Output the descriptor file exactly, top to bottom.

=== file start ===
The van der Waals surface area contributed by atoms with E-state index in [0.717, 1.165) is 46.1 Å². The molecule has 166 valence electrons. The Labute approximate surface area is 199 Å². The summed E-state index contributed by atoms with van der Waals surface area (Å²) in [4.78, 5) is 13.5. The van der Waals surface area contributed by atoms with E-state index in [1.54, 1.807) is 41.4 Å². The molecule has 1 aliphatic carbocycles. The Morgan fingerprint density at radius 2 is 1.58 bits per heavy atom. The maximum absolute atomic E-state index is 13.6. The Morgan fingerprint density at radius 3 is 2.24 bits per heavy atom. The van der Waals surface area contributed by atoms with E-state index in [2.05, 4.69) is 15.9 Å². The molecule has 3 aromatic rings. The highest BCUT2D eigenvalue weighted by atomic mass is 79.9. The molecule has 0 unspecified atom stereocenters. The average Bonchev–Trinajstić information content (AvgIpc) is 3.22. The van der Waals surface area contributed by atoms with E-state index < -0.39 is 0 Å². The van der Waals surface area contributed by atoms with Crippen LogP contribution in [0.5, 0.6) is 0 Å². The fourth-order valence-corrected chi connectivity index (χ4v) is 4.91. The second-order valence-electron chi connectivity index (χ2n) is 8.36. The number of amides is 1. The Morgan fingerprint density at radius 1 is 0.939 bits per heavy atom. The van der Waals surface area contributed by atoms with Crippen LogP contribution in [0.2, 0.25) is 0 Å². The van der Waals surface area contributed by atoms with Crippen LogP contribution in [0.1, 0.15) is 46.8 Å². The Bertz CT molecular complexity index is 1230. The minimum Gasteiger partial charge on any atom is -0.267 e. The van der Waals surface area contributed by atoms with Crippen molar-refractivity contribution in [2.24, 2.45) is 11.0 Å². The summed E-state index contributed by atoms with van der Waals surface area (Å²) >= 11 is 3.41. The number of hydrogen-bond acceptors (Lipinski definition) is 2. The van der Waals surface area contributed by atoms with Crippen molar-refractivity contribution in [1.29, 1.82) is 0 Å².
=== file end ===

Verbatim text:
The van der Waals surface area contributed by atoms with E-state index in [0.717, 1.165) is 46.1 Å². The molecule has 166 valence electrons. The Labute approximate surface area is 199 Å². The summed E-state index contributed by atoms with van der Waals surface area (Å²) in [4.78, 5) is 13.5. The van der Waals surface area contributed by atoms with E-state index in [1.54, 1.807) is 41.4 Å². The molecule has 1 aliphatic carbocycles. The Morgan fingerprint density at radius 2 is 1.58 bits per heavy atom. The maximum absolute atomic E-state index is 13.6. The Morgan fingerprint density at radius 3 is 2.24 bits per heavy atom. The van der Waals surface area contributed by atoms with E-state index in [2.05, 4.69) is 15.9 Å². The molecule has 3 aromatic rings. The highest BCUT2D eigenvalue weighted by atomic mass is 79.9. The molecule has 0 unspecified atom stereocenters. The average Bonchev–Trinajstić information content (AvgIpc) is 3.22. The van der Waals surface area contributed by atoms with E-state index < -0.39 is 0 Å². The van der Waals surface area contributed by atoms with Crippen LogP contribution in [0.5, 0.6) is 0 Å². The fourth-order valence-corrected chi connectivity index (χ4v) is 4.91. The second-order valence-electron chi connectivity index (χ2n) is 8.36. The number of amides is 1. The Morgan fingerprint density at radius 1 is 0.939 bits per heavy atom. The van der Waals surface area contributed by atoms with Crippen LogP contribution in [0.2, 0.25) is 0 Å². The van der Waals surface area contributed by atoms with Crippen LogP contribution in [0.1, 0.15) is 46.8 Å². The Bertz CT molecular complexity index is 1230. The minimum Gasteiger partial charge on any atom is -0.267 e. The van der Waals surface area contributed by atoms with Crippen molar-refractivity contribution in [2.24, 2.45) is 11.0 Å². The summed E-state index contributed by atoms with van der Waals surface area (Å²) >= 11 is 3.41. The number of hydrogen-bond acceptors (Lipinski definition) is 2. The van der Waals surface area contributed by atoms with Crippen molar-refractivity contribution in [1.29, 1.82) is 0 Å².